During the 20th century the number of Jewish composers and notable instrumentalists increased, as did their geographical distribution. There are some genres and forms of classical music that Jewish composers have been associated with, including notably during the Romantic period French Grand Opera. While orchestral and operatic music works by Jewish composers would in general be considered secular, many Jewish as well as non-Jewish composers have incorporated Jewish themes and motives into their music.

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Sometimes this is done covertly, such as the klezmer band music that many critics and observers believe lies in the third movement of Mahler's Symphony No. During the 20th century , however, many Jewish composers wrote music with direct Jewish references and themes, e. In the late twentieth century, prominent composers like Morton Feldman, Gyorgy Ligeti or Alfred Schnittke gave significant contributions to the history of contemporary music. Deriving from Biblical traditions, Jewish dance has long been used by Jews as a medium for the expression of joy and other communal emotions. Each Jewish diasporic community developed its own dance traditions for wedding celebrations and other distinguished events.

For Ashkenazi Jews in Eastern Europe , for example, dances, whose names corresponded to the different forms of klezmer music that were played, were an obvious staple of the wedding ceremony of the shtetl. Jewish dances both were influenced by surrounding Gentile traditions and Jewish sources preserved over time. Jewish humor is the long tradition of humor in Judaism dating back to the Torah and the Midrash , but generally refers to the more recent stream of verbal, frequently self-deprecating and often anecdotal humor originating in Europe.

Jewish humor took root in the United States over the last hundred years, beginning with vaudeville , and continuing through radio, stand-up, film, and television. A significant number of American comedians have been or are Jewish. Compared to music or theater, there is less of a specifically Jewish tradition in the visual arts. The most likely and accepted reason is that, as has been previously shown with Jewish music and literature, before Emancipation Jewish culture was dominated by the religious tradition of aniconism.

As most Rabbinical authorities believed that the Second Commandment prohibited much visual art that would qualify as "graven images", Jewish artists were relatively rare until they lived in assimilated European communities beginning in the late 18th century. During the first centuries of the Common Era , Jewish religious art also was created in regions surrounding the Mediterranean such as Syria and Greece, including frescoes on the walls of synagogues , of which the Dura Europas Synagogue was the only survivor, [89] prior to its destruction by ISIL in , as well as the Jewish catacombs in Rome.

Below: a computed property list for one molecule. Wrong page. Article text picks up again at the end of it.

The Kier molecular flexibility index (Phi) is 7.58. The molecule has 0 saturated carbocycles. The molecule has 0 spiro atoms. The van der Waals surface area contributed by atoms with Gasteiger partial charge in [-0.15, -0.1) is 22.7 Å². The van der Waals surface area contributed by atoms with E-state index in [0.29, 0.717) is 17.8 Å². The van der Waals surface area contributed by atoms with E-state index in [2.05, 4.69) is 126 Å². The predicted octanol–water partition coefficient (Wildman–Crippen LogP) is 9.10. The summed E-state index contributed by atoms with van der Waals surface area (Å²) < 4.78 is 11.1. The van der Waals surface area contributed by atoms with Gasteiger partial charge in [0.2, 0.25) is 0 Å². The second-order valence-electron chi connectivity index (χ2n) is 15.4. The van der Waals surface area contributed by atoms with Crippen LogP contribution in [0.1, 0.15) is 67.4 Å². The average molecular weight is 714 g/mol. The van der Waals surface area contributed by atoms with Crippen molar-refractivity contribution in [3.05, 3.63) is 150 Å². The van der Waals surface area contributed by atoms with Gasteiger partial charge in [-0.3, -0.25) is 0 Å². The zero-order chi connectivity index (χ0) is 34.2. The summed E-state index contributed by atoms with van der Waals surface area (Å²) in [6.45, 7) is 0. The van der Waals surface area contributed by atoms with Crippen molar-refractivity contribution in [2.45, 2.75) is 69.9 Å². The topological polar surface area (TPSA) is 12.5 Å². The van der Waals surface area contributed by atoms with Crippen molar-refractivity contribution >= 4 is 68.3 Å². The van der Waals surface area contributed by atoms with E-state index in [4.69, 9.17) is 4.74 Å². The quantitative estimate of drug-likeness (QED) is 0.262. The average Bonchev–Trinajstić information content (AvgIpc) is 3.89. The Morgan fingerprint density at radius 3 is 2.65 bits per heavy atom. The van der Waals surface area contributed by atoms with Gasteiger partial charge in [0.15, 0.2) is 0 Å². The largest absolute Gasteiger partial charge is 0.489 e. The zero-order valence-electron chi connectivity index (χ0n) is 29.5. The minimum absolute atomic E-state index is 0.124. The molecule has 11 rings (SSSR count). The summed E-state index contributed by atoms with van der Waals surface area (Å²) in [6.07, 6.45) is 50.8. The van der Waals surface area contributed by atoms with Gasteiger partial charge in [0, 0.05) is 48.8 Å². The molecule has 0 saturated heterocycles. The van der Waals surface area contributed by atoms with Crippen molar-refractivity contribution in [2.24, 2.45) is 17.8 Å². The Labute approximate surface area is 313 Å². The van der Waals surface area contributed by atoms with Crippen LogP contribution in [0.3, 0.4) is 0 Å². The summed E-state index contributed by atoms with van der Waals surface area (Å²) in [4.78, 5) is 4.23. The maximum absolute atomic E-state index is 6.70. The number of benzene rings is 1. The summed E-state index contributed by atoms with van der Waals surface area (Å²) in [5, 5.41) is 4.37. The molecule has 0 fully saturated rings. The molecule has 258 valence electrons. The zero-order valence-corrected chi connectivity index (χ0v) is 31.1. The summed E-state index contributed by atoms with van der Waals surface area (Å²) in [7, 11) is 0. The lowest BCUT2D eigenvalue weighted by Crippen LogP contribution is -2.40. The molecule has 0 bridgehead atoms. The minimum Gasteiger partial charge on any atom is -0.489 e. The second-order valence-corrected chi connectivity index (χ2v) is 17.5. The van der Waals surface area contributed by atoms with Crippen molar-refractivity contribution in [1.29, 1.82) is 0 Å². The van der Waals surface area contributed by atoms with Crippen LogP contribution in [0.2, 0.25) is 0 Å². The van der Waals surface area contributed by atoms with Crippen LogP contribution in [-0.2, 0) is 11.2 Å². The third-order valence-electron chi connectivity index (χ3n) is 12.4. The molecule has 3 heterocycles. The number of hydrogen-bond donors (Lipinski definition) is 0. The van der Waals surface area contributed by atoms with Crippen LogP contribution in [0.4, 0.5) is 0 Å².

A Jewish tradition of illuminated manuscripts in at least Late Antiquity has left no survivors, but can be deduced from borrowings in Early Medieval Christian art. A number of luxury pieces of gold glass from the later Roman period have Jewish motifs. Several Hellenistic -style floor mosaics have also been excavated in synagogues from Late Antiquity in Israel and Palestine, especially of the signs of the Zodiac , which was apparently acceptable in a low-status position on the floor.

Some, such as that at Naaran , show evidence of a reaction against images of living creatures around CE. The decoration of sarcophagi and walls at the cave cemetery at Beit She'arim shows a mixture of Jewish and Hellenistic motifs. However, for a period of several centuries between about and CE there are scarcely any survivals of identifiably Jewish art.

Middle Age Rabbinical and Kabbalistic literature also contain textual and graphic art, most famously illuminated haggadahs such as the Sarajevo Haggadah , and other manuscripts like the Nuremberg Mahzor. Some of these were illustrated by Jewish artists and some by Christians; equally some Jewish artists and craftsmen in various media worked on Christian commissions. Johnson again summarizes this sudden change from a limited participation by Jews in visual art as in many other arts to a large movement by them into this branch of European cultural life:.

Again, the arrival of the Jewish artist was a strange phenomenon. It is true that, over the centuries, there had been many animals though few humans depicted in Jewish art: lions on Torah curtains, owls on Judaic coins, animals on the Capernaum capitals, birds on the rim of the fountain-basis in the 5th century Naro synagogue in Tunis ; there were carved animals, too, on timber synagogues in eastern Europe - indeed the Jewish wood-carver was the prototype of the modern Jewish plastic artist.